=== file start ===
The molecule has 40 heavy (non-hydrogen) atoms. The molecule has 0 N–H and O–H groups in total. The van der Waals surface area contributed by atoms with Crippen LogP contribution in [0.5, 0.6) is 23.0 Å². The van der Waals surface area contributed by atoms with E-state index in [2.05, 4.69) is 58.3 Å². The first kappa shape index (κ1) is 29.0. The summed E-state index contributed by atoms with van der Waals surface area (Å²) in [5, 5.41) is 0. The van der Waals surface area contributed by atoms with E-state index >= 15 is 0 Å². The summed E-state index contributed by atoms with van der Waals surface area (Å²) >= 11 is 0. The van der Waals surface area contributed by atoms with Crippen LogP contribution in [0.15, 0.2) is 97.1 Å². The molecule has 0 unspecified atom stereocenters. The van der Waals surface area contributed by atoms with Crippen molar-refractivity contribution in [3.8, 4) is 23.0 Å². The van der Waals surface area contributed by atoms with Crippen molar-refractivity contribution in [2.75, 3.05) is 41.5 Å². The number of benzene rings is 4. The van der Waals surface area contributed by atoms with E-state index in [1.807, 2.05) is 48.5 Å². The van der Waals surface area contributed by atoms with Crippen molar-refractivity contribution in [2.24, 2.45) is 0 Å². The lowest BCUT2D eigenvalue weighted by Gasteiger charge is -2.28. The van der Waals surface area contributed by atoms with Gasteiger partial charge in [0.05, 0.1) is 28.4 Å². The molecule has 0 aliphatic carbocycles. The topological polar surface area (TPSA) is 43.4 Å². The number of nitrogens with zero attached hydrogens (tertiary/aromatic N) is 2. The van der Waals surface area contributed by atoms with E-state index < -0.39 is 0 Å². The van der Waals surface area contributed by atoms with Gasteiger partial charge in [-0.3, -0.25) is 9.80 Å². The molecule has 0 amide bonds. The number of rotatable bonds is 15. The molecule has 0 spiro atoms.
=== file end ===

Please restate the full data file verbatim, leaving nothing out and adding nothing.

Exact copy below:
The molecule has 40 heavy (non-hydrogen) atoms. The molecule has 0 N–H and O–H groups in total. The van der Waals surface area contributed by atoms with Crippen LogP contribution in [0.5, 0.6) is 23.0 Å². The van der Waals surface area contributed by atoms with E-state index in [2.05, 4.69) is 58.3 Å². The first kappa shape index (κ1) is 29.0. The summed E-state index contributed by atoms with van der Waals surface area (Å²) in [5, 5.41) is 0. The van der Waals surface area contributed by atoms with E-state index >= 15 is 0 Å². The summed E-state index contributed by atoms with van der Waals surface area (Å²) >= 11 is 0. The van der Waals surface area contributed by atoms with Crippen LogP contribution in [0.15, 0.2) is 97.1 Å². The molecule has 0 unspecified atom stereocenters. The van der Waals surface area contributed by atoms with Crippen molar-refractivity contribution in [3.8, 4) is 23.0 Å². The van der Waals surface area contributed by atoms with Crippen molar-refractivity contribution in [2.75, 3.05) is 41.5 Å². The number of benzene rings is 4. The van der Waals surface area contributed by atoms with E-state index in [1.807, 2.05) is 48.5 Å². The van der Waals surface area contributed by atoms with Crippen molar-refractivity contribution in [2.24, 2.45) is 0 Å². The lowest BCUT2D eigenvalue weighted by Gasteiger charge is -2.28. The van der Waals surface area contributed by atoms with Gasteiger partial charge in [0.05, 0.1) is 28.4 Å². The molecule has 0 aliphatic carbocycles. The topological polar surface area (TPSA) is 43.4 Å². The number of nitrogens with zero attached hydrogens (tertiary/aromatic N) is 2. The van der Waals surface area contributed by atoms with E-state index < -0.39 is 0 Å². The van der Waals surface area contributed by atoms with Gasteiger partial charge in [-0.3, -0.25) is 9.80 Å². The molecule has 0 amide bonds. The number of rotatable bonds is 15. The molecule has 0 spiro atoms.